English 9, Lesson 85 – How I Can Make My Autobiography Less Disjointed Like Mark Twain’s

This week I started reading Mark Twain’s autobiography in English class.  While reading the book I made two observations.  One, each chapter is no longer than five pages.  The longest chapter (so far) was only three pages long.  Two, the stories in each chapter are very disjointed.  It was if Twain had ideas but did not take the time to sort them out.   In this essay I am going to talk about how I plan to make my autobiography less messy.

In Twain’s autobiography he wrote down memories in chronological order.  But none of them really connected together.  In Public Speaking class we learnt the importance of making one idea flow into another one when we write out speeches.  I think that this is also very important when writing a book.  I also felt that Twain was telling random stories.  While some were important moments of his life, others seemed irrelevant for readers.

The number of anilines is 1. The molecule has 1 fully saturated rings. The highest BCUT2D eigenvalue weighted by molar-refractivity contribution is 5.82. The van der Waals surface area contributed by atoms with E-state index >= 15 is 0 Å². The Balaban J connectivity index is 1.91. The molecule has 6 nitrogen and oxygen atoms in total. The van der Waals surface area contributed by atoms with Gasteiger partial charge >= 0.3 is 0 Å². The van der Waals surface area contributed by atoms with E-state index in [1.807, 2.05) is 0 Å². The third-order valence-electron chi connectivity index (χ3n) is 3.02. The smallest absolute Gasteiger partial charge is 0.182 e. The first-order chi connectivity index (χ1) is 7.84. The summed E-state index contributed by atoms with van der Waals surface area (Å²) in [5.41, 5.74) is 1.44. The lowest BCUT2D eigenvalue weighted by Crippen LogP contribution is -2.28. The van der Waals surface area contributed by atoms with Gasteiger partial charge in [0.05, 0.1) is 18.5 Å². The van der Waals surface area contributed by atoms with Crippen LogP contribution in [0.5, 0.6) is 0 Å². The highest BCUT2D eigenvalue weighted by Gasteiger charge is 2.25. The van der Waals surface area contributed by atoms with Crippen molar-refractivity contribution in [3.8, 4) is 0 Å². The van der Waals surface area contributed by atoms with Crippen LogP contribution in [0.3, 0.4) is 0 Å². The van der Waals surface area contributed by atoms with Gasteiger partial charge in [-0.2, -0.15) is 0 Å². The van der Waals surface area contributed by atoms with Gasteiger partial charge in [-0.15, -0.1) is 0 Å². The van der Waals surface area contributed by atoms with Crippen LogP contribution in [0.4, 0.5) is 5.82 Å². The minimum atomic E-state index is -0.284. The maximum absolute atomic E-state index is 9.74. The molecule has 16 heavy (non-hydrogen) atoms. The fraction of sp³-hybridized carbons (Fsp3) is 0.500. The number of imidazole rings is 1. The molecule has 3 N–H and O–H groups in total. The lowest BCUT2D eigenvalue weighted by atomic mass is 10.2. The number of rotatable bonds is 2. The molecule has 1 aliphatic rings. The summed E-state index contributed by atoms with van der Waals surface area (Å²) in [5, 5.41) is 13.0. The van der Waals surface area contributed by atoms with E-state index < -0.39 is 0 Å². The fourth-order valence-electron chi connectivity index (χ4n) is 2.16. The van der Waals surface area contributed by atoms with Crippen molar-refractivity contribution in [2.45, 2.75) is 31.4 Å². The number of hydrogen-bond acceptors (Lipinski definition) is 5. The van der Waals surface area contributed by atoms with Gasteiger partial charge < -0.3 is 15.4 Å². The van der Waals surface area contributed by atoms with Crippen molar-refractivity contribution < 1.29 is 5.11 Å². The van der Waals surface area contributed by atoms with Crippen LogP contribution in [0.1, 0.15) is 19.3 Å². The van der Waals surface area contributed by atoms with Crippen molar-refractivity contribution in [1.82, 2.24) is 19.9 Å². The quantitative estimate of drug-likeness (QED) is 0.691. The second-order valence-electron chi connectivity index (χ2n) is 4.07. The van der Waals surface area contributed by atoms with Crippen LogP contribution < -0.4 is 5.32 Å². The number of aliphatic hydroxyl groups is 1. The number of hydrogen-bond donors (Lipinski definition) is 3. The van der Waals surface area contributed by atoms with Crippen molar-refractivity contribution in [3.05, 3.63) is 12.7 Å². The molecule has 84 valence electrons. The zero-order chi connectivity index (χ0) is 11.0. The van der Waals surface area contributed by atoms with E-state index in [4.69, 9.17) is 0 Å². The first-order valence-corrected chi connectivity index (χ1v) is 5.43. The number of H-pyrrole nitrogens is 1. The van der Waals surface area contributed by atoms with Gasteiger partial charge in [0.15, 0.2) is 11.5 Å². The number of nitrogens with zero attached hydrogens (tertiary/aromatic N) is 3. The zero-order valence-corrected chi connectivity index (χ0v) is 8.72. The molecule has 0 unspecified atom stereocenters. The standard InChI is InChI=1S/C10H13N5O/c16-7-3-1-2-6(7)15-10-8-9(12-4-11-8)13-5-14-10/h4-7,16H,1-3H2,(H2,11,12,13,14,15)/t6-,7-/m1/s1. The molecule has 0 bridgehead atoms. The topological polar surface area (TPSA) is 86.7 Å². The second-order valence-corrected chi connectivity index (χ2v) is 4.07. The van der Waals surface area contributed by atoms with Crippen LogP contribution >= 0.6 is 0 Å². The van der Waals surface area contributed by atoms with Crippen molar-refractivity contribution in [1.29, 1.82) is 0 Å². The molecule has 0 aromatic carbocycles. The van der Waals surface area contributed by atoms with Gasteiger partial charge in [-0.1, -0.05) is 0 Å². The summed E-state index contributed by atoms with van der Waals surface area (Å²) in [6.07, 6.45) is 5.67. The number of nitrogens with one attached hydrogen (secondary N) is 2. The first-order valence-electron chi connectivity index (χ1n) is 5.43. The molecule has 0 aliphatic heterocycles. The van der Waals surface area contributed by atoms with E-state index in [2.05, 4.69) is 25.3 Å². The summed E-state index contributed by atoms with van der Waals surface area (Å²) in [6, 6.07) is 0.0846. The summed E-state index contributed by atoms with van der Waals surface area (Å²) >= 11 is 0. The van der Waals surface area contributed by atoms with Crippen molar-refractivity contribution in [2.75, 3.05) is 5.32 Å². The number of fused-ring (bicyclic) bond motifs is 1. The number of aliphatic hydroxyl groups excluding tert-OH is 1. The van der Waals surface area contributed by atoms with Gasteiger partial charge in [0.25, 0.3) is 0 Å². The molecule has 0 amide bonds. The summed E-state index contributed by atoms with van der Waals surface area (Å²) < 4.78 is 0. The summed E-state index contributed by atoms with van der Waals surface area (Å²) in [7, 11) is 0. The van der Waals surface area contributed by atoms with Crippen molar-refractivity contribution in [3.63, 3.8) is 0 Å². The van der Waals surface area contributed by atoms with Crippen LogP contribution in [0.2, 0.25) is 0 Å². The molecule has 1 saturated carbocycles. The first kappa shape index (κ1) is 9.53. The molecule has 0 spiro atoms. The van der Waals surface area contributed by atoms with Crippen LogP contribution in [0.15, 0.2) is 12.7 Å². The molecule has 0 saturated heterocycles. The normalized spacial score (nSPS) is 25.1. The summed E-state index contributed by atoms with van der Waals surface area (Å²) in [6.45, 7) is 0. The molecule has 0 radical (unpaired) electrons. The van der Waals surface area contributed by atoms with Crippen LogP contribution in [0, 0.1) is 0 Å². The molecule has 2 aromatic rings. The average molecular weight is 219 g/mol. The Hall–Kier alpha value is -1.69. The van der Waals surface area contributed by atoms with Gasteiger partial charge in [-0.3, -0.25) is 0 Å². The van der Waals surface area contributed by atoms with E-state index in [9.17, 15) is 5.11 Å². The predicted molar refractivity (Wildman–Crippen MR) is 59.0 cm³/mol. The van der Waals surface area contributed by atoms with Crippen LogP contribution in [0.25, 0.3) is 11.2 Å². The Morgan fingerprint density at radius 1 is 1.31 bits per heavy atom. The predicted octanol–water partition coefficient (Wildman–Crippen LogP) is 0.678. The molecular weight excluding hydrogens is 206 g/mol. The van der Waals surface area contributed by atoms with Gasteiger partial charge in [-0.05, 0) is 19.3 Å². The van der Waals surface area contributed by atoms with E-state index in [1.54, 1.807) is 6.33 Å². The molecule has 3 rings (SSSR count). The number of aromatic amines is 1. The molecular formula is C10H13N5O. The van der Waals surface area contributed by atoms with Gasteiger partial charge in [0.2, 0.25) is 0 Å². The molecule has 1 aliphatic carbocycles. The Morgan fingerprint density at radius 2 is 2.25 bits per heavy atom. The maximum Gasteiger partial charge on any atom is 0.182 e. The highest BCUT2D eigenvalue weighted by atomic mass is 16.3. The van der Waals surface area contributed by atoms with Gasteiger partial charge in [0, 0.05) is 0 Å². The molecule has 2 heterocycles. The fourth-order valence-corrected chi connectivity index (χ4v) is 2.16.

When I write my autobiography I will find links between each idea/story so the book flows smoothly and the readers do not feel like they are reading a messy diary.  I will also take time to go through my thoughts and memories before I start writing.  I will only write about big/impactful moments in my life and not every funny or amusing memory I can think of. 

One way to help me do this is to keep a journal.  Humans obviously cannot remember each and every day of our lives.  Our minds would be very cluttered if we could do this.  Keeping a journal will not only give me something to reference back to, but it will also help me remember certain things or details I would have forgotten if I went by my memory alone.

My parents always say that you can learn from other peoples’ mistakes, and that is what I am going to do with my autobiography.  It was very smart of Mr. North to give us a disjointed autobiography to read.  Now all the students taking the 9th Grade English course will not make the same mistakes Twain did.   

Author: sophiaelahirpc

Part-time 9th Grade student in the Ron Paul Curriculum. Full-time teen writer living in Singapore.

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